Centennial, Like Denver And Boulder Before It, Has Banned Urban Camping

July 9, 2019
Robin Kendrick, who's homeless, stands amid shopping carts. bicycles and other homeless people's possessions near the South Platte River on Friday, April 1, 2016.Robin Kendrick, who's homeless, stands amid shopping carts. bicycles and other homeless people's possessions near the South Platte River on Friday, April 1, 2016.(Nathaniel Minor/CPR News)
Robin Kendrick, who's homeless, stands amid shopping carts. bicycles and other homeless people's possessions near the South Platte River on Friday, April 1, 2016.

Centennial's city council voted Monday night to ban camping on city-owned property.

The move is intended to stop the homeless from sleeping in public places. Some worry it amounts to a ban on homelessness. People will be given warnings to move along before they are fined, according to city staff.

At Monday's city council meeting, councilmember Kathy Turley said the "ordinance is about protecting the safety of our citizens. Period."

The vote was unanimous. The south metro suburb joins three other cities to enact such bans, including Denver, Boulder and Parker.

Homeless advocate and Highlands Ranch resident Katie Etcheverry told the city council Monday night that she's seen the effects a camping ban has had in Denver. The Centennial Airport employee said the ban there has swept homeless people out of the city and places them in danger.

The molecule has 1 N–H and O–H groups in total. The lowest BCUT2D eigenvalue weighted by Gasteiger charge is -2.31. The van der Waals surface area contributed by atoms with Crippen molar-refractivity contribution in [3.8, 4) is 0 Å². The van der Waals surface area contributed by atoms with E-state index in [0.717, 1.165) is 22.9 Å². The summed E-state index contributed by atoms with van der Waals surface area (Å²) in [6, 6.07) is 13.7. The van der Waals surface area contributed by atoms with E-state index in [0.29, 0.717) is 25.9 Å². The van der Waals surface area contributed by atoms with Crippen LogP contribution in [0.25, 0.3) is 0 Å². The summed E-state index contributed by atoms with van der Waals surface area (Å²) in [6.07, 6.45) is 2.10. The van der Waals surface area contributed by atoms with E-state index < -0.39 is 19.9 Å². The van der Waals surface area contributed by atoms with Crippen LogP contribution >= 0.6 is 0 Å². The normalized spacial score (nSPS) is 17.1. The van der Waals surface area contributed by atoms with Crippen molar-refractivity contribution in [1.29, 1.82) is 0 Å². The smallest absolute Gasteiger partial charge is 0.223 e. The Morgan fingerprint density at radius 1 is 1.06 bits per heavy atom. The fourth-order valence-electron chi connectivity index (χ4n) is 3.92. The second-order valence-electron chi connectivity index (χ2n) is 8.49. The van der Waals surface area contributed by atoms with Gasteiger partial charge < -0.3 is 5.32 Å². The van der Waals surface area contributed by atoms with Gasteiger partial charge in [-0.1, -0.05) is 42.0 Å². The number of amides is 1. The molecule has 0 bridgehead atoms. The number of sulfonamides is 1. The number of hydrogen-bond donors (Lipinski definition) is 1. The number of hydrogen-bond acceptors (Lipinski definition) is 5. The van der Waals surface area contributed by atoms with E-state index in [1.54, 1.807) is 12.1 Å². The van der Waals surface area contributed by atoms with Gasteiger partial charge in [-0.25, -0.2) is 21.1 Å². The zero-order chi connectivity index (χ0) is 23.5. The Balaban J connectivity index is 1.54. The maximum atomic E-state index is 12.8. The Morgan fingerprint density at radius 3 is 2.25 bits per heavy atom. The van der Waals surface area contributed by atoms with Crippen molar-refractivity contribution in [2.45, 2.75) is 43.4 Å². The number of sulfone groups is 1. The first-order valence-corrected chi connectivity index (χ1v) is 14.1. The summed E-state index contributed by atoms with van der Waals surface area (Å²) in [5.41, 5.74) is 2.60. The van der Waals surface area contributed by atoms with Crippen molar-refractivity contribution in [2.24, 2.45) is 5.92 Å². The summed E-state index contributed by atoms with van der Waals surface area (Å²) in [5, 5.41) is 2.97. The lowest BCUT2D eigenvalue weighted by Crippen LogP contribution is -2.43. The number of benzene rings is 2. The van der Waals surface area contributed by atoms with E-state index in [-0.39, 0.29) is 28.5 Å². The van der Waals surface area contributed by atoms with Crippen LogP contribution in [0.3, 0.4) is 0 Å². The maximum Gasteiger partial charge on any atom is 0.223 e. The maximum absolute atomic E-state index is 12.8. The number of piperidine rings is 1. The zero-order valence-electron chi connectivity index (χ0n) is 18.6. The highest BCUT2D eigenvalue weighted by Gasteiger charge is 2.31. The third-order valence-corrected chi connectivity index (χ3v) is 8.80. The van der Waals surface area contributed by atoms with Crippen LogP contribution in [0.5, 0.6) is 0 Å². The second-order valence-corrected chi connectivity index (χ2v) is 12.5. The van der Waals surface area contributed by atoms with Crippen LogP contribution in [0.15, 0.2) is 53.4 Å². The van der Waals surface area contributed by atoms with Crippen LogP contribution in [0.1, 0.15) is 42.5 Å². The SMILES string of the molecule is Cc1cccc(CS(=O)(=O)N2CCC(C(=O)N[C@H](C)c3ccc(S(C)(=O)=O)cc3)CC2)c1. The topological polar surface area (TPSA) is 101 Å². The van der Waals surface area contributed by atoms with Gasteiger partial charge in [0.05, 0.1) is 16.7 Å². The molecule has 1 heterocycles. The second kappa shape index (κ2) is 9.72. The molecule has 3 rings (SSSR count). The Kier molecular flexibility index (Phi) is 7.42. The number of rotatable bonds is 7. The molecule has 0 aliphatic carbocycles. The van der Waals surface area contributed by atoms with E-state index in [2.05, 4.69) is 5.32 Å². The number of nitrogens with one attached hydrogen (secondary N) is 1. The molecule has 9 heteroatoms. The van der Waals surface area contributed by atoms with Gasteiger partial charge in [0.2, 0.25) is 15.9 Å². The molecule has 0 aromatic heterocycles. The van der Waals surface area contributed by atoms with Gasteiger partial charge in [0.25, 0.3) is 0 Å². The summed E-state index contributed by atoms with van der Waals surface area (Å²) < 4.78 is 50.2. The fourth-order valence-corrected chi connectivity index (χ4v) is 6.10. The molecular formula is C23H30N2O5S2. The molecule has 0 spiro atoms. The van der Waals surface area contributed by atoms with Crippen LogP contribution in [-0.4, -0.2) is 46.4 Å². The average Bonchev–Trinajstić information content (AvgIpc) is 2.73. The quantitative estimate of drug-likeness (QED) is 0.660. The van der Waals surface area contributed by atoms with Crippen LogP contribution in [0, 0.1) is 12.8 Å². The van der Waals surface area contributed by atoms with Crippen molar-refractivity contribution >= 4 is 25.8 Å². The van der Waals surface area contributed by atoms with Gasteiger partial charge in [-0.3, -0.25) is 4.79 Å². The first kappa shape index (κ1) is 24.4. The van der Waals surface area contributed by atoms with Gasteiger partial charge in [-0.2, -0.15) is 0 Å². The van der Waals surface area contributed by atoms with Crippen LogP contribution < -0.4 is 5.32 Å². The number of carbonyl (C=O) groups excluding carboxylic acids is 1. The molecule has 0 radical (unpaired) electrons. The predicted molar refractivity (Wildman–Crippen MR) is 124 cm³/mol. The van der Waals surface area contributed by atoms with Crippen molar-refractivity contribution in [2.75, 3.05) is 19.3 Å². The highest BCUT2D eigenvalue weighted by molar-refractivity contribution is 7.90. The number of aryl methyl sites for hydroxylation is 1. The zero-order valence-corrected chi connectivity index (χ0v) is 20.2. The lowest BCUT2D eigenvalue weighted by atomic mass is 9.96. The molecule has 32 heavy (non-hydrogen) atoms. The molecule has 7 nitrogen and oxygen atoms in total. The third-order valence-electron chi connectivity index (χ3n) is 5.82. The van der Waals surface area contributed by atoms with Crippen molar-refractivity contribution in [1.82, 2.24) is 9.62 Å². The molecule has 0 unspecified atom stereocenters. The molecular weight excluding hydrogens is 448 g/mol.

"We're not talking about a camping ban, we're talking about a ban on survival," she said. "Instead of looking into a camping ban, pour those resources into something that's actually going to help the situation, not just sweep them further out into the other districts and other cities that surround Centennial."

In Denver, a recent initiative to roll back the city's urban camping ban — which dates to 2012 — was shot down by voters.

In June, Englewood workers moved to clear a homeless camp along the South Platte River over what city officials saw as an issue of sanitation and safety.

In Grand Junction, the city council there amended their camping ordinance to no longer ticket people camping in parks and other public spaces when there is no space in nearby shelters.

A federal appeals court ruled in 2018 that punishing people for camping in those places when shelters are full violates the Eighth Amendment.

In Arapahoe County, home to Centennial, a recent survey found 198 people self-reported that they were experiencing homelessness. In Denver, that number was more than 3,400. The point-in-time survey is conducted annually by the Metro Denver Homeless Initiative to give a snapshot of homelessness in the region.